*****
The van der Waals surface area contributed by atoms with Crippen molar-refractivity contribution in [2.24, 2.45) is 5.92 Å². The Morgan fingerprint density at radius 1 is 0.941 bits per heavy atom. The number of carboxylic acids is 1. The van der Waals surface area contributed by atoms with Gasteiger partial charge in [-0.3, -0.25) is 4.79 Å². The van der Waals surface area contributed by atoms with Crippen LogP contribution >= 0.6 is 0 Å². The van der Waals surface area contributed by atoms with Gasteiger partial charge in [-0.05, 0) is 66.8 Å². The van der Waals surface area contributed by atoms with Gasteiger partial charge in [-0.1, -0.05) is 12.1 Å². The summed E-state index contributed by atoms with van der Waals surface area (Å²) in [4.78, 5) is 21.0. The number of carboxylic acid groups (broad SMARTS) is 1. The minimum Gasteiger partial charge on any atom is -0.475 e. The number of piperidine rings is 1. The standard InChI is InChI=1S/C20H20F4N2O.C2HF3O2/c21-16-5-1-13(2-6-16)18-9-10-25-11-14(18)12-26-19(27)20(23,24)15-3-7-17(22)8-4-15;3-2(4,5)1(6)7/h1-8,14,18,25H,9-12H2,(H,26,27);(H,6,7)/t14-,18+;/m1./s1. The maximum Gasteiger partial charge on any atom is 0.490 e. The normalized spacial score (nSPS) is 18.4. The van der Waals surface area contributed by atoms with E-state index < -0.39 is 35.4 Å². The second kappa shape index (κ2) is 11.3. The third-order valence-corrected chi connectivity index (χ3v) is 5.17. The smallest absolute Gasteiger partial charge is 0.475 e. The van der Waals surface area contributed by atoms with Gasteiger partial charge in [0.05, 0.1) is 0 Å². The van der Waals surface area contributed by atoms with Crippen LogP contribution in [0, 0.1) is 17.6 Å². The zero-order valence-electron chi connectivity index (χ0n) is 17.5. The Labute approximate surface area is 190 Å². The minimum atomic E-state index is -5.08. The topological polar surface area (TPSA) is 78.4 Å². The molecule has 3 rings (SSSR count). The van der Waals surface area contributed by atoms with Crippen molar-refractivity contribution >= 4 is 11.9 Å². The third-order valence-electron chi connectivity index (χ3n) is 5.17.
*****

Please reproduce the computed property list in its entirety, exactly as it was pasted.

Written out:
The van der Waals surface area contributed by atoms with Crippen molar-refractivity contribution in [2.24, 2.45) is 5.92 Å². The Morgan fingerprint density at radius 1 is 0.941 bits per heavy atom. The number of carboxylic acids is 1. The van der Waals surface area contributed by atoms with Gasteiger partial charge in [-0.3, -0.25) is 4.79 Å². The van der Waals surface area contributed by atoms with Crippen LogP contribution >= 0.6 is 0 Å². The van der Waals surface area contributed by atoms with Gasteiger partial charge in [-0.05, 0) is 66.8 Å². The van der Waals surface area contributed by atoms with Gasteiger partial charge in [-0.1, -0.05) is 12.1 Å². The summed E-state index contributed by atoms with van der Waals surface area (Å²) in [4.78, 5) is 21.0. The number of carboxylic acid groups (broad SMARTS) is 1. The minimum Gasteiger partial charge on any atom is -0.475 e. The number of piperidine rings is 1. The standard InChI is InChI=1S/C20H20F4N2O.C2HF3O2/c21-16-5-1-13(2-6-16)18-9-10-25-11-14(18)12-26-19(27)20(23,24)15-3-7-17(22)8-4-15;3-2(4,5)1(6)7/h1-8,14,18,25H,9-12H2,(H,26,27);(H,6,7)/t14-,18+;/m1./s1. The maximum Gasteiger partial charge on any atom is 0.490 e. The normalized spacial score (nSPS) is 18.4. The van der Waals surface area contributed by atoms with E-state index < -0.39 is 35.4 Å². The second kappa shape index (κ2) is 11.3. The third-order valence-corrected chi connectivity index (χ3v) is 5.17. The smallest absolute Gasteiger partial charge is 0.475 e. The van der Waals surface area contributed by atoms with Gasteiger partial charge in [0.05, 0.1) is 0 Å². The van der Waals surface area contributed by atoms with Crippen LogP contribution in [0, 0.1) is 17.6 Å². The zero-order valence-electron chi connectivity index (χ0n) is 17.5. The Labute approximate surface area is 190 Å². The minimum atomic E-state index is -5.08. The topological polar surface area (TPSA) is 78.4 Å². The molecule has 3 rings (SSSR count). The van der Waals surface area contributed by atoms with Crippen molar-refractivity contribution >= 4 is 11.9 Å². The third-order valence-electron chi connectivity index (χ3n) is 5.17.